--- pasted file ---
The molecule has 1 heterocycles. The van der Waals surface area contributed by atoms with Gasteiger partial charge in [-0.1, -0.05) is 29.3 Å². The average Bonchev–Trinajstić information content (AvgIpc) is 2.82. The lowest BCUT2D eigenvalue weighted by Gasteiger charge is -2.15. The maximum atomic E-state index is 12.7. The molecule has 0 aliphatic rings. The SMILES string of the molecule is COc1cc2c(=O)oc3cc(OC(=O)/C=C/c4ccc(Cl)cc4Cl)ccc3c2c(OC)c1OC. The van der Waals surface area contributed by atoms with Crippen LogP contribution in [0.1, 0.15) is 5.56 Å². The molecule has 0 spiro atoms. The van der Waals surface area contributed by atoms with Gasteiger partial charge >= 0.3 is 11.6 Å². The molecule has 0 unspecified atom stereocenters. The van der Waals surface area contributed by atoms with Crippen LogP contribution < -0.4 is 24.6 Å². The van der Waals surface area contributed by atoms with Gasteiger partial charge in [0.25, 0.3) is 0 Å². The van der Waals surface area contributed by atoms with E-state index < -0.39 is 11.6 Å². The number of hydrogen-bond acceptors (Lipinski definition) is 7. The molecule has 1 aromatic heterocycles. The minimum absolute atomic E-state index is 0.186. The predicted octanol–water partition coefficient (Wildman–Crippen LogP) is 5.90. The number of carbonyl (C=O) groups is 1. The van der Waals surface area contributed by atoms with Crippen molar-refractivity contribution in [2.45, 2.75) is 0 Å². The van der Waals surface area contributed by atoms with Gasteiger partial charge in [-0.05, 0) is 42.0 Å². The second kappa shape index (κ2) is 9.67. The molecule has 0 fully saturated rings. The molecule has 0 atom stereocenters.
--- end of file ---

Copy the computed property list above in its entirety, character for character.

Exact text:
The molecule has 1 heterocycles. The van der Waals surface area contributed by atoms with Gasteiger partial charge in [-0.1, -0.05) is 29.3 Å². The average Bonchev–Trinajstić information content (AvgIpc) is 2.82. The lowest BCUT2D eigenvalue weighted by Gasteiger charge is -2.15. The maximum atomic E-state index is 12.7. The molecule has 0 aliphatic rings. The SMILES string of the molecule is COc1cc2c(=O)oc3cc(OC(=O)/C=C/c4ccc(Cl)cc4Cl)ccc3c2c(OC)c1OC. The van der Waals surface area contributed by atoms with Crippen LogP contribution in [0.1, 0.15) is 5.56 Å². The molecule has 0 spiro atoms. The van der Waals surface area contributed by atoms with Gasteiger partial charge >= 0.3 is 11.6 Å². The molecule has 0 unspecified atom stereocenters. The van der Waals surface area contributed by atoms with Crippen LogP contribution < -0.4 is 24.6 Å². The van der Waals surface area contributed by atoms with Gasteiger partial charge in [0.25, 0.3) is 0 Å². The van der Waals surface area contributed by atoms with E-state index < -0.39 is 11.6 Å². The number of hydrogen-bond acceptors (Lipinski definition) is 7. The molecule has 1 aromatic heterocycles. The minimum absolute atomic E-state index is 0.186. The predicted octanol–water partition coefficient (Wildman–Crippen LogP) is 5.90. The number of carbonyl (C=O) groups is 1. The van der Waals surface area contributed by atoms with Crippen molar-refractivity contribution in [2.45, 2.75) is 0 Å². The van der Waals surface area contributed by atoms with Gasteiger partial charge in [-0.05, 0) is 42.0 Å². The second kappa shape index (κ2) is 9.67. The molecule has 0 fully saturated rings. The molecule has 0 atom stereocenters.